The exiting of Mahmoud Abbas from the scene opens an opportunity for Palestinians to see a real change of leadership.
The crisis of leadership throughout Palestinian history did not start with Mahmoud Abbas and will, regrettably, be unlikely to end with his departure. Although Abbas has, perhaps, done more damage to the credibility of the Palestinian leadership than any other leader in the past, he is also a by-product of a process of political fraud that started much earlier than his expired Presidency.
Abbas’ unforeseen announcement on August 27 that he, along with a few others, will resign from the Palestine Liberation Organization (PLO) Executive Committee and his call for an emergency session of the Palestine National Council (PNC) is a testament to his poor management. More, it shows his utter disregard for the minimally-required threshold of responsible leadership.
Abbas, like his predecessor Yasser Arafat, has used and discarded the PLO and its various, now near-defunct, institutions as his personal political playground: summoning PNC members to vote on pre-determined and decided agendas and to cast and re-cast roles within the PLO’s Executive Committee as a way to punish and reward.
Now, at the age of 80, Abbas is obviously concerned about his legacy, the fate of the PLO and his Palestinian Authority (PA), once he is gone. Whatever political maneuvering he has planned for the future (including the selection of new Executive Committee members, which will be overseen by him and by his allies) is hardly encouraging. According to the Unity deal signed between Abbas’ faction, Fatah and Hamas, the restructuring of the PLO as a pre-requisite to include both Hamas and the Islamic Jihad in one unifying and relatively representative Palestinian body was a top priority.
Well, not anymore. Hamas is furious with Abbas’ call for reconvening the PNC, a two-day session scheduled to be held in Ramallah, West Bank next month. The Gaza-headquartered Movement is calling on Palestinian factions not to participate. Either way, further Palestinian disunity is assured.
Now that unity remains elusive, Hamas is seeking its own alternatives to breaking the Gaza siege by conducting what is being described as ‘indirect talks’ with Israel, via the notorious former British Prime Minister, Tony Blair. The latter has reportedly met Hamas leader, Khaled Meshaal, on more than one occasion. The discussions included a long-term ceasefire between Hamas and Israel in exchange for the permission of a safe sea passage where Palestinians in Gaza can enjoy a degree of freedom, bypassing Israeli and Egyptian siege and restrictions.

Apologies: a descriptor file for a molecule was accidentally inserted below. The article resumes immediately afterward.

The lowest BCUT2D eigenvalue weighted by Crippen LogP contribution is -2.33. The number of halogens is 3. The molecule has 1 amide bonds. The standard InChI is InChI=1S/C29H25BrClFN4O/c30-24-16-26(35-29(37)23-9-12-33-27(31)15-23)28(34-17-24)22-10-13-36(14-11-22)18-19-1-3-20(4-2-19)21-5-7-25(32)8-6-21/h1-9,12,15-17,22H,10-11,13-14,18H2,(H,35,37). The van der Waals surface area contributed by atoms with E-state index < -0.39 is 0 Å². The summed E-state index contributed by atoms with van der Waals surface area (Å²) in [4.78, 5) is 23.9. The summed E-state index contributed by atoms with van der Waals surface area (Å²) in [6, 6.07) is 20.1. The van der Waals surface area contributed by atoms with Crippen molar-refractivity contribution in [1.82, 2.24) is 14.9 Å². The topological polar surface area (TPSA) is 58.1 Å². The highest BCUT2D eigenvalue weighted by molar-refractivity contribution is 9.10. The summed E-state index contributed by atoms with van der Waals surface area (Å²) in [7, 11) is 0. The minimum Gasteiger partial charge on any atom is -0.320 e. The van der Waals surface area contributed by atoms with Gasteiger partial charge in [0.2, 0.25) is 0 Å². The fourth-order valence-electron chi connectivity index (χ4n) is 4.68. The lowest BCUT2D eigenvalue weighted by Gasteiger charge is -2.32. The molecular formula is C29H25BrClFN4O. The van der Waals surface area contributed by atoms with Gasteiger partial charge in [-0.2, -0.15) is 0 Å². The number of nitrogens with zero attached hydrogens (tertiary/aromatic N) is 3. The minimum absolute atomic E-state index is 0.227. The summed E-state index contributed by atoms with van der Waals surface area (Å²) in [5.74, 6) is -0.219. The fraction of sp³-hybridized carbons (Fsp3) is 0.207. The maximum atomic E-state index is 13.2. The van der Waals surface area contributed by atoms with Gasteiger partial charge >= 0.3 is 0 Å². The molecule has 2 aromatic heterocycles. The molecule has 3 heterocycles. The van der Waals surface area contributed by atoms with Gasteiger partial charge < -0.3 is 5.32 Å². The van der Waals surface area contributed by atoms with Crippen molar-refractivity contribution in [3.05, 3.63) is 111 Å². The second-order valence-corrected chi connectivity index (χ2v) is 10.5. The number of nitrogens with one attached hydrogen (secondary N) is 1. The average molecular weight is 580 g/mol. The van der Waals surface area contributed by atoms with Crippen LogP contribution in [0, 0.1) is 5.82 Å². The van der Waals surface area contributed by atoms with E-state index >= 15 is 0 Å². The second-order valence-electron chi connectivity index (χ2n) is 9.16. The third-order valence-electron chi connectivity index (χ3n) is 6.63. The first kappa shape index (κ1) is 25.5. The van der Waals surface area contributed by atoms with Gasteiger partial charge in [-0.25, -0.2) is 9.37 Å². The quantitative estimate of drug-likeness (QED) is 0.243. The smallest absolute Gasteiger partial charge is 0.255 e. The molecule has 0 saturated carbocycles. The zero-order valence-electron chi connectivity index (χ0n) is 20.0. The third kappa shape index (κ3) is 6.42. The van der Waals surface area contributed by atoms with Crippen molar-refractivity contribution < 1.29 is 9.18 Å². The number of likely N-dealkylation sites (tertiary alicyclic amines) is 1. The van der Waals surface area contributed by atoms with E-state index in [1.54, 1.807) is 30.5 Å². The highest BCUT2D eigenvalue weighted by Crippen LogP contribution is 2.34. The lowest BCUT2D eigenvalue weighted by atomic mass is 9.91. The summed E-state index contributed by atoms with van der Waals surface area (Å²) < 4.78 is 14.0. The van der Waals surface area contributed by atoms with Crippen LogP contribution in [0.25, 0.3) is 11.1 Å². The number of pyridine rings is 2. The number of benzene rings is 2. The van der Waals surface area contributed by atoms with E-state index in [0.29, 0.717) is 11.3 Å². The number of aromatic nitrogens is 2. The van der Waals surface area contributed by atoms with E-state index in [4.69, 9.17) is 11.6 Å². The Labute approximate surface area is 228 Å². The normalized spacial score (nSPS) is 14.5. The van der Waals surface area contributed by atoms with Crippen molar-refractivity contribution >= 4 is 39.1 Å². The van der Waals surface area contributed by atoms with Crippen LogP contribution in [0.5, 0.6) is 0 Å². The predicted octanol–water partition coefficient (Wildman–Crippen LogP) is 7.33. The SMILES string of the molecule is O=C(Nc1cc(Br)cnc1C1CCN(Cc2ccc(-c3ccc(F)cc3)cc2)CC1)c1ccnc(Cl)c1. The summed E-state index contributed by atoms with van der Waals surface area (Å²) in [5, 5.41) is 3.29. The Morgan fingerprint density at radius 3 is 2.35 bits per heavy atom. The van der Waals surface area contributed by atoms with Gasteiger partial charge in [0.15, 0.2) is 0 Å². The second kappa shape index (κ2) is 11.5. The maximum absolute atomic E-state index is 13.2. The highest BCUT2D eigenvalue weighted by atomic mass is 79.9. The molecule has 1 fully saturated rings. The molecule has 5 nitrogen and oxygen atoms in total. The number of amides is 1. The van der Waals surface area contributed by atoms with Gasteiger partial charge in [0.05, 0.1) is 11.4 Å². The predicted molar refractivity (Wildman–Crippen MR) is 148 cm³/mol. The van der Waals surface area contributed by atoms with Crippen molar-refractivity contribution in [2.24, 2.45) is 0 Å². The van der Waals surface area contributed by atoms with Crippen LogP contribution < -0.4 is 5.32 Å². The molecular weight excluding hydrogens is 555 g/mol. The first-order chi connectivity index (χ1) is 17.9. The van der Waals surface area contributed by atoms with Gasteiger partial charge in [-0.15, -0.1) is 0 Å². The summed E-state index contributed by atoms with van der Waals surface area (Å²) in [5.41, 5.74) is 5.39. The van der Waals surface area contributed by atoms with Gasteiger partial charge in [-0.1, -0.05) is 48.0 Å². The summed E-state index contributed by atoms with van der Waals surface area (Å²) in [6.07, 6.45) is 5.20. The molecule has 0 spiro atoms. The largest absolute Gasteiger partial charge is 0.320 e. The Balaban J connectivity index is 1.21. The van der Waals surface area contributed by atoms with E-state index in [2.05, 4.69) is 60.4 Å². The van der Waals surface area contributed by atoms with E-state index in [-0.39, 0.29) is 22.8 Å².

Needless to say, if the reports regarding Blair’s role in the indirect negotiations and Hamas’ intentions are accurate, it would indeed be a great folly. On the one hand, Blair’s pro-Israel record disqualifies him from the role of any honest mediation. On the other, Resistance or truce is not a political decision to be determined by a single faction, no matter how great its sacrifices or how trustworthy its intentions.
In addition, Abbas is in no position to criticize Hamas for its talks with Blair. It is particularly disingenuous that Abbas and his party are accusing Hamas of flouting Palestinian Unity and consensus, while both— Abbas and Fatah— have contributed to Palestine’s political afflictions more than any other leader or faction in the past. In fact, while Gaza subsisted and suffered terribly under a protracted Israeli siege and successive wars, Abbas operated his PA outfit in Ramallah with the full consent of the Israeli Government. The so-called ‘security coordination’, chiefly aimed at crushing Palestinian Resistance in the West Bank, continued unabated.
This is what Israeli political commentator, Raviv Drucker, wrote in Haaretz in an article that reprimanded Israeli Prime Minister, Benjamin Netanyahu, for failing to appreciate the value of Abbas: